Scream Emojis and Stockpiling: Instacart Reviews a Year of Changing Shopping Habits

New report predicts how consumers will shop post-pandemic
Instacart Shopper Report
Photograph courtesy of Instacart

Consumers have broken dramatically with 100-year-old grocery habits since the pandemic, and established a new set of behaviors and trends that will evolve in a post-lockdown world, a new report from Instacart finds.

From more family members doing the shopping to seniors embracing digital to midweek trips to the grocery store, the report, Beyond The Cart: A Year of Essential Insights, features a mix of marketplace insights pulled from the Instacart app, along with unreleased data from a new survey conducted by the Harris Poll.

With the first stay-at-home order in North America issued in California on March 19, 2020, the shift to online grocery shopping was off to the races. “Almost overnight, millions signed up for online grocery delivery to get food on the table safely during a difficult time,” Instacart said. Its recently conducted survey by The Harris Poll found that nearly half of all Americans (48%) say they ordered groceries online during the pandemic. The poll of 2,038 U.S. adults was conducted from Feb. 25 to March 1.  

As shoppers have increasingly turned online during the pandemic, the report identifies six areas where consumer’s digital shopping behavior has changed as well as how the San Francisco-based company expects these behaviors will evolve in “life after lockdown.”

Gratitude for Groceries

Tracking the use of emojis and texts between Instacart customers and their Instacart shoppers, the volume of which increased by 50% in March 2020, Instacart gained a sense of how shoppers were feeling at the start of the pandemic.

“Consumer fear and anxiety were very apparent in the Instacart marketplace as stay-at-home orders and product shortages set in—tellingly, the “scream” emoji experienced the largest upswing in chat usage, ballooning to four times its normal usage,” said Laurentia Romaniuk, Instacart’s in-house trends expert, in a release. “However, feelings of fear and uncertainty were paired with and eventually gave way to an overwhelming sense of gratitude toward the essential shoppers picking and delivering their groceries. Use of the word ‘grateful’ increased across Instacart shopper chats to six times its normal usage and remains much higher than pre-pandemic averages a full twelve months later.”

Across the U.S., Instacart also saw a 13% bump in the use of the phrase “thanks” in customer-shopper chat. With ongoing customer-shopper chat trends showing continued elevated use of phrases and emojis that communicate gratitude, Instacart says it has “reason to believe that consumers will retain a deeper sense of gratitude toward Instacart shoppers—perhaps even permanently.”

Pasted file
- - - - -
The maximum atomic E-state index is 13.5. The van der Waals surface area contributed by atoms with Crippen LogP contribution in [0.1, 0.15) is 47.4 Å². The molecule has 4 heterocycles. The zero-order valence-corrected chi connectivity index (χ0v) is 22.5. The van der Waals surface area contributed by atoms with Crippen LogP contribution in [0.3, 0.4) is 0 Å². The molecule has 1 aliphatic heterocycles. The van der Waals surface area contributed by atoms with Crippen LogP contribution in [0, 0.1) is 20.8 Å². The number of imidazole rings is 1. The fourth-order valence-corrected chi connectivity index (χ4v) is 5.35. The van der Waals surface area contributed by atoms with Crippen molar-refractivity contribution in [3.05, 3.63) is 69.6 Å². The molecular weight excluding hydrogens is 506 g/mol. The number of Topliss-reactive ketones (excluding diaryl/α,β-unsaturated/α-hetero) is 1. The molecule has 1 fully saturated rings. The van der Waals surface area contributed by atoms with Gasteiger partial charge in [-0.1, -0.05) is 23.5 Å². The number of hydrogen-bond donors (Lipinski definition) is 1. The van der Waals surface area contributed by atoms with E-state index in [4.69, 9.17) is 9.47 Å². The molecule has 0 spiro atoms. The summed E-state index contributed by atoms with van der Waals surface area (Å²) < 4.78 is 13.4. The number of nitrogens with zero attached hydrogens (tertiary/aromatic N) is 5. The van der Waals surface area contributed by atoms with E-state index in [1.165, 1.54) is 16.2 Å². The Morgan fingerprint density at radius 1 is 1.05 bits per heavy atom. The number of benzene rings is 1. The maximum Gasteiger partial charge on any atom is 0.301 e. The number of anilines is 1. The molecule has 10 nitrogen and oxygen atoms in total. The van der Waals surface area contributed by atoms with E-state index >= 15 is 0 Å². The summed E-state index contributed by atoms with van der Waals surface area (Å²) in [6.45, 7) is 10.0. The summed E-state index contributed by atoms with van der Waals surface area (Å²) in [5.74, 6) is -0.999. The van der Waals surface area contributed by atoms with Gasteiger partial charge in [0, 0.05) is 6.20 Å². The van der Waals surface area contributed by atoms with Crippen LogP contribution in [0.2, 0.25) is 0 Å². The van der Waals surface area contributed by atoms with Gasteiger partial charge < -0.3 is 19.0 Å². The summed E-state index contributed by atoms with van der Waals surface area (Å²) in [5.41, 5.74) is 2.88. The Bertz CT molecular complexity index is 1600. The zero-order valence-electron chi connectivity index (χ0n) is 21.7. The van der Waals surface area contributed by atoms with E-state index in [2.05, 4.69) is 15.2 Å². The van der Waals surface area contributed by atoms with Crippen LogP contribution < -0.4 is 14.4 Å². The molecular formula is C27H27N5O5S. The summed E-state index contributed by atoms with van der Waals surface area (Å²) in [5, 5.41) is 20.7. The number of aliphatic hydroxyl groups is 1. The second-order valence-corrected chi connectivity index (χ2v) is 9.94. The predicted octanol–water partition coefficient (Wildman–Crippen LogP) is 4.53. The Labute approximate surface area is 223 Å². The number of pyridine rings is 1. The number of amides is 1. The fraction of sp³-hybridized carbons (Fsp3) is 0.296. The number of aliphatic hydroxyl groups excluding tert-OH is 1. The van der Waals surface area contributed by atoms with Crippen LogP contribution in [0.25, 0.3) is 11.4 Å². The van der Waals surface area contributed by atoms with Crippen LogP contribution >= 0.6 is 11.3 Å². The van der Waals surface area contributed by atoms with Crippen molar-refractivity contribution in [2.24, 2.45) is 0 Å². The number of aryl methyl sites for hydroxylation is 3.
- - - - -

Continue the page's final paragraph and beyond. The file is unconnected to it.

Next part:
Holiday Planning in a Pandemic

Perhaps a side effect of the “pandemic time warp” in which every day in lockdown feels indistinguishable from the day before, the report also finds that consumers, eager to have things to look forward to, started searching online for seasonal comforts and holiday-related items far earlier and in far greater numbers than in previous years. 

Searches for “Halloween candy” grew by 228% year over year in 2020. Year-over-year searches for “Christmas,” “Christmas sprinkles” and “Christmas decor” grew by 745%, 236% and 622%, respectively. Searches for “Easter candy” and “plastic Easter eggs” grew by 200% and 530%, respectively, year over year.

According to the Harris Poll survey data, nearly half of Americans (49%) said they had begun planning for the holidays earlier in 2020 than they had in years past. Instacart searches for comforting fall favorite “pumpkin spice” started to spike as early as March 16, 2020, 15 weeks sooner than the seasonal spikes of 2019 and 2018. Summer favorites like margarita mixers also trended earlier too: 51% of 2020 searches for “margarita mix” happened by the first week of June, a nearly 10% bump from the year before.

“Even as the world inches toward normality, we anticipate that 2021 consumer interest in holiday essentials will remain high as people plan for the biggest holiday ‘do-overs’ of their lives,” Instacart said regarding life after lockdown.

Future of Grocery from InstacartImage courtesy of Instacart

Shifting Domestic Norms and a Senior Surge

“The profile of the online grocery consumer has changed dramatically in the past year,” Instacart said. “Social distancing rules and COVID-19’s outsized effect on older adults have greatly affected who’s buying the household’s weekly groceries.”

Generational insights collected by Instacart reveal that customers over the age of 60 turned to online grocery last spring in record numbers to get their groceries delivered. Between the first and fourth quarter of 2020, Instacart saw a 9% increase in the number of seniors using the online grocery platform. Widespread adoption by seniors led the company to develop Instacart’s Senior Support Service, which to date has helped nearly 300,000 seniors learn to use the app.